BJ: So do you have any sense of if your actions are being heard back in D.C.? Or by the delegation here?
Adam Pearson: We've been setting up meetings all week with as many reps of the U.S. government as possible to try to figure out our most effective role.
Ryan Madden: We got a little pat on the back and some signs of admiration for what we're doing. Other than that, it hasn't really translated into how this might impact a policy outcome.
Adam Pearson: A traditional role of youth in these talks is to come in and make statements and actions. Someone from the State Department acknowledged the importance of this role. Showing our passion reminds the delegates -- the folks who are caught up in the negotiations and the nitty gritty -- that there are real people craving international action on climate change.
BJ: Has the fast made you rethink your role at all as activist? Philosophically or otherwise?
Ryan Madden: I'm new to activism on the climate front, so I will say it's pushed certain boundaries of my physical and mental capacity and I'm not sure I'll know until I have a chance to digest after these hectic two weeks.
Adam Hasz: For me it's a good reminder of the relative privilege that I have as an activist -- and an American -- here to be here in this center. Food is readily available -- a lot of free food is readily available -- and then to be able to have the luxury of not choosing that. It's a good reminder of how we need to use that privilege to stand with those who do not have that.
This effort we're pushing for domestically is really about climate justice worldwide. This fast -- a very simple act, not something that is nearly at all what anyone in the Philippines is experiencing -- has been helpful for me to remember how important it is to use the privilege we have to advance whatever I can towards a more just world.
Adam Greenberg: I'm struggling with questions about 'what does it mean to step up and take risks'? I find myself wondering if the movement has gone too far towards treating arrests as a badge of honor. Sometimes you hear, "how many times have you been arrested," and there's judgement there. (Even if there's an issue with the fact that only some people have the privilege to get arrested.)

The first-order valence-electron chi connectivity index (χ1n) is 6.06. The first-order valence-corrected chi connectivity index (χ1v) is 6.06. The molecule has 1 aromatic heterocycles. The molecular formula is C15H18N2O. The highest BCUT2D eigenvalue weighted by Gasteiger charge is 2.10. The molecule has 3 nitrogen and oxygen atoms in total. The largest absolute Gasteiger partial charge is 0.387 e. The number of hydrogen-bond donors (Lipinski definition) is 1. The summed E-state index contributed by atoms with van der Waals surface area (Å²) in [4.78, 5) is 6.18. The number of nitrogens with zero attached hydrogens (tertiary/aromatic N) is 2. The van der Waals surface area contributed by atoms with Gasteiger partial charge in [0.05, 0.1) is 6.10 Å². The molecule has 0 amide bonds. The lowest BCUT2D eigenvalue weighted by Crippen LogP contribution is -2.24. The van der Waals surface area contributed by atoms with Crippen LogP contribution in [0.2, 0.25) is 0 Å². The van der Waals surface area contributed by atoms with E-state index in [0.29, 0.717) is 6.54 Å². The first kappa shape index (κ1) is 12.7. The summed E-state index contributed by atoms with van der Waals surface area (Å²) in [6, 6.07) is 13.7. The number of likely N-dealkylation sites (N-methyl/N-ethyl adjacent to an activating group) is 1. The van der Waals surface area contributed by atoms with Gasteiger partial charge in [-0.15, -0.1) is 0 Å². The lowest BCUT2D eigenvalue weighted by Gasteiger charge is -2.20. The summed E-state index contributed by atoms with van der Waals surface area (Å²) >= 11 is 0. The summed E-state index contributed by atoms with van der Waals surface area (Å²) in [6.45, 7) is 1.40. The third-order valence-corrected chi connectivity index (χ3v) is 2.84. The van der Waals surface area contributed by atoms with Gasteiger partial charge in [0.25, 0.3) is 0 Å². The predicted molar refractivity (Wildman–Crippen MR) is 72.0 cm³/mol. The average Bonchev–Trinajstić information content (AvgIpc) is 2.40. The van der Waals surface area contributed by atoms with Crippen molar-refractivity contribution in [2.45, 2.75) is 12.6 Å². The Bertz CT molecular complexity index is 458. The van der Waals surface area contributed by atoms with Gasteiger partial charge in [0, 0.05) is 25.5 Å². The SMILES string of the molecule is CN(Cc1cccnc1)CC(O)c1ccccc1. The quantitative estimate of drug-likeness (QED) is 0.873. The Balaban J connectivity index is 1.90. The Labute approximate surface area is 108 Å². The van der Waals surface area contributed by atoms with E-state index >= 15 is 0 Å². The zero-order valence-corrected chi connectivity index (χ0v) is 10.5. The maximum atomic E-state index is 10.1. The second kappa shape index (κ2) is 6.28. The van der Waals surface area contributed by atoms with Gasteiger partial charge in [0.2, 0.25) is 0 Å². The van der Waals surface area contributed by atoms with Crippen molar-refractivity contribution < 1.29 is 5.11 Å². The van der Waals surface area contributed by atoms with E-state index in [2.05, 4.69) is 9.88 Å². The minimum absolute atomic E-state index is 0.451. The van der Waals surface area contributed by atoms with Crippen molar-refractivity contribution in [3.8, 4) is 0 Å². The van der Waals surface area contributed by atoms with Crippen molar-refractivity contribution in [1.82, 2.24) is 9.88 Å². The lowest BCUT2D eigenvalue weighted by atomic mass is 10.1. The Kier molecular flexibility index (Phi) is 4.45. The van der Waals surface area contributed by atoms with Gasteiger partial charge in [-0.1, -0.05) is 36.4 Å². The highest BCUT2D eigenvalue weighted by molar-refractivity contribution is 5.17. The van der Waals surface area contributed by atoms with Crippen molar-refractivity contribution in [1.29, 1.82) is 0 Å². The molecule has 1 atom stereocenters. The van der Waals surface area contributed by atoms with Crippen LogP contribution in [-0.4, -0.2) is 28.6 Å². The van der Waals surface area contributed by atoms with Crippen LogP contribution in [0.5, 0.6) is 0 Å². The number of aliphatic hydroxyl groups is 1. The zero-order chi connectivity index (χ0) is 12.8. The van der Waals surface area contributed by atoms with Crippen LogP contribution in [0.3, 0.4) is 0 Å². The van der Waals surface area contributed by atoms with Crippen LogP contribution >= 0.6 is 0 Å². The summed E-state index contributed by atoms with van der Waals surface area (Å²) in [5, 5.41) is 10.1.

We don't want to fall into that trap that you're doing something just to feel good or heroic. So we're talking in the [U.S. youth] delegation about how if we're going to do something, we have to make damn sure there will be an impact. In Copenhagen, there were some fasters but there wasn't much attention. Here, with Yeb doing it, it's pegged to something bigger and can hopefully have more impact.
Ryan Madden: We heard about the Copenhagen fast and didn't want to fall into the trappings when a lot of civil society felt that the message didn't come through. It's not useful to call attention to yourself if there's nothing bigger to latch on to.
BJ: Do you worry that the fasting might take away from your ability to be an effective advocate here?
Adam Hasz: We talked a lot about capacity loss, because what's important is making an impact here, and not feeling good about ourselves.
Adam Greenberg: Yeb told us specifically that he was uncomfortable with the idea of youth fasting because the youth have to have the energy and capacity late in the game. So people are doing all kinds of different fasts to fit their personal needs. But we're still doing amazing work.
BJ: So how are you guys being received by friends who aren't participating? Are people avoiding you at lunchtime?
Ryan Madden: Well our meetings are at the food court every day, but we encourage people not to feel bad about eating in front of us.
Clayton Munnings: It was very clear from the beginning that there would be no judgement on the eaters.
Adam Pearson: Different people go to different efforts to make the fasters feel comfortable. Some will just bring food to a meeting and dig in. Some will ask, "is it ok to have coffee in front of you?"
Adam Greenberg: People always offer me stuff and then apologize. "Do you want some fries? Oh... sorry!" We sit all day in the cafeteria for the most part, and the food here looks really good. European cheeses and meat on platters. And my weakness as a human is chocolate, and they have really good chocolate here."
BJ: Naive question time: are you eating at all? Drinking liquids?
Anita Raman: Some of us are doing a full fast, only drinking liquids, and some of us are not eating at the COP.
Adam Greenberg: Yeb is drinking nothing but water and a special herbal tea.
BJ: But no protein shakes or anything?
Ryan Madden: Not really anything like that. No steak smoothies.